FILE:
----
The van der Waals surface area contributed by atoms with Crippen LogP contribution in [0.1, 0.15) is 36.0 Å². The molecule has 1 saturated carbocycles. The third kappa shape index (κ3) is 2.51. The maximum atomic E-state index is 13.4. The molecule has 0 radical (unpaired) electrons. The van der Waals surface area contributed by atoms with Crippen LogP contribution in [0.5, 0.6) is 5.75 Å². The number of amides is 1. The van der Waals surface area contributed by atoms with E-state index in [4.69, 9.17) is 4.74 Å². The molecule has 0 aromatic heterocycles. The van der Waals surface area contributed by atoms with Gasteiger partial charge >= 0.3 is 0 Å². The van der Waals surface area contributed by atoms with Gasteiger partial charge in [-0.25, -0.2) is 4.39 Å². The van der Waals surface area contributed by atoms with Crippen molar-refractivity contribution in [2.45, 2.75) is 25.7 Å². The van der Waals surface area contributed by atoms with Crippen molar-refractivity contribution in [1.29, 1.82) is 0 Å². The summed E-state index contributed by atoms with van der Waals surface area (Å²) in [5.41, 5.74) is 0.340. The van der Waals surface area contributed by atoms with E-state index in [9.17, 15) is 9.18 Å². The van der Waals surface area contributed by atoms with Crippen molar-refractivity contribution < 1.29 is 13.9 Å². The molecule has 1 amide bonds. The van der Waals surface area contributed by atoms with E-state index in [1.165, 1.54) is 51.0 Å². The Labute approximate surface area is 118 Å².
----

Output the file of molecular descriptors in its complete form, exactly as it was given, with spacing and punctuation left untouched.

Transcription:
The van der Waals surface area contributed by atoms with Crippen LogP contribution in [0.1, 0.15) is 36.0 Å². The molecule has 1 saturated carbocycles. The third kappa shape index (κ3) is 2.51. The maximum atomic E-state index is 13.4. The molecule has 0 radical (unpaired) electrons. The van der Waals surface area contributed by atoms with Crippen LogP contribution in [0.5, 0.6) is 5.75 Å². The number of amides is 1. The van der Waals surface area contributed by atoms with E-state index in [4.69, 9.17) is 4.74 Å². The molecule has 0 aromatic heterocycles. The van der Waals surface area contributed by atoms with Gasteiger partial charge >= 0.3 is 0 Å². The van der Waals surface area contributed by atoms with Gasteiger partial charge in [-0.25, -0.2) is 4.39 Å². The van der Waals surface area contributed by atoms with Crippen molar-refractivity contribution in [2.45, 2.75) is 25.7 Å². The van der Waals surface area contributed by atoms with Crippen molar-refractivity contribution in [1.29, 1.82) is 0 Å². The summed E-state index contributed by atoms with van der Waals surface area (Å²) in [5.41, 5.74) is 0.340. The van der Waals surface area contributed by atoms with E-state index in [9.17, 15) is 9.18 Å². The van der Waals surface area contributed by atoms with Crippen molar-refractivity contribution < 1.29 is 13.9 Å². The molecule has 1 amide bonds. The van der Waals surface area contributed by atoms with E-state index in [1.165, 1.54) is 51.0 Å². The Labute approximate surface area is 118 Å².